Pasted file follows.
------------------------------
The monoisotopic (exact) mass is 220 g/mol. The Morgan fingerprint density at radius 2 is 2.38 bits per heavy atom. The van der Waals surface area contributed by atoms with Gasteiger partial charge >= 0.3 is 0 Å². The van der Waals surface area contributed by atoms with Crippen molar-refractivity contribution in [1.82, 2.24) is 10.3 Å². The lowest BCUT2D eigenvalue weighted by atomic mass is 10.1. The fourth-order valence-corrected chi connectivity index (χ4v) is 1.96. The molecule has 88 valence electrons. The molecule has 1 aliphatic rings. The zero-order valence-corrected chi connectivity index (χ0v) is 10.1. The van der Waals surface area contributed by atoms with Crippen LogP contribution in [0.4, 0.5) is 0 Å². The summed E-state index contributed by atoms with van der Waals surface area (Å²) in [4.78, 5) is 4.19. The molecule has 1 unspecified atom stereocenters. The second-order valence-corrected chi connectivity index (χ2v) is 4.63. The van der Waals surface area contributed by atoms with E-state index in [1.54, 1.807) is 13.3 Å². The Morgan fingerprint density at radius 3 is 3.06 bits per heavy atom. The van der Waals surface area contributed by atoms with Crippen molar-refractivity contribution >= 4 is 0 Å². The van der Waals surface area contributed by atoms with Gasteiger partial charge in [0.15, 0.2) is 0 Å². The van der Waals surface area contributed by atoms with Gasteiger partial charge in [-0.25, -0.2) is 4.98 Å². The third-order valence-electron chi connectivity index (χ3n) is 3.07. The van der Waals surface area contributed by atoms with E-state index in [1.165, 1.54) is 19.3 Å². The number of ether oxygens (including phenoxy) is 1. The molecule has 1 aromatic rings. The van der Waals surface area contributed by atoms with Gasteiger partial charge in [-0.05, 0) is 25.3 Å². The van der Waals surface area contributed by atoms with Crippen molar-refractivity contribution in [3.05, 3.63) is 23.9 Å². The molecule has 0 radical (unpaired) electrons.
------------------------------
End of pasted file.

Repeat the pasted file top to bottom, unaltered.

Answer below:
The monoisotopic (exact) mass is 220 g/mol. The Morgan fingerprint density at radius 2 is 2.38 bits per heavy atom. The van der Waals surface area contributed by atoms with Gasteiger partial charge >= 0.3 is 0 Å². The van der Waals surface area contributed by atoms with Crippen molar-refractivity contribution in [1.82, 2.24) is 10.3 Å². The lowest BCUT2D eigenvalue weighted by atomic mass is 10.1. The fourth-order valence-corrected chi connectivity index (χ4v) is 1.96. The molecule has 88 valence electrons. The molecule has 1 aliphatic rings. The zero-order valence-corrected chi connectivity index (χ0v) is 10.1. The van der Waals surface area contributed by atoms with Crippen LogP contribution in [0.4, 0.5) is 0 Å². The summed E-state index contributed by atoms with van der Waals surface area (Å²) in [4.78, 5) is 4.19. The molecule has 1 unspecified atom stereocenters. The second-order valence-corrected chi connectivity index (χ2v) is 4.63. The van der Waals surface area contributed by atoms with E-state index in [1.54, 1.807) is 13.3 Å². The Morgan fingerprint density at radius 3 is 3.06 bits per heavy atom. The van der Waals surface area contributed by atoms with Crippen molar-refractivity contribution >= 4 is 0 Å². The van der Waals surface area contributed by atoms with Gasteiger partial charge in [0.15, 0.2) is 0 Å². The van der Waals surface area contributed by atoms with Gasteiger partial charge in [-0.25, -0.2) is 4.98 Å². The third-order valence-electron chi connectivity index (χ3n) is 3.07. The van der Waals surface area contributed by atoms with E-state index in [1.165, 1.54) is 19.3 Å². The number of ether oxygens (including phenoxy) is 1. The molecule has 1 aromatic rings. The van der Waals surface area contributed by atoms with Gasteiger partial charge in [-0.05, 0) is 25.3 Å². The van der Waals surface area contributed by atoms with Crippen molar-refractivity contribution in [3.05, 3.63) is 23.9 Å². The molecule has 0 radical (unpaired) electrons.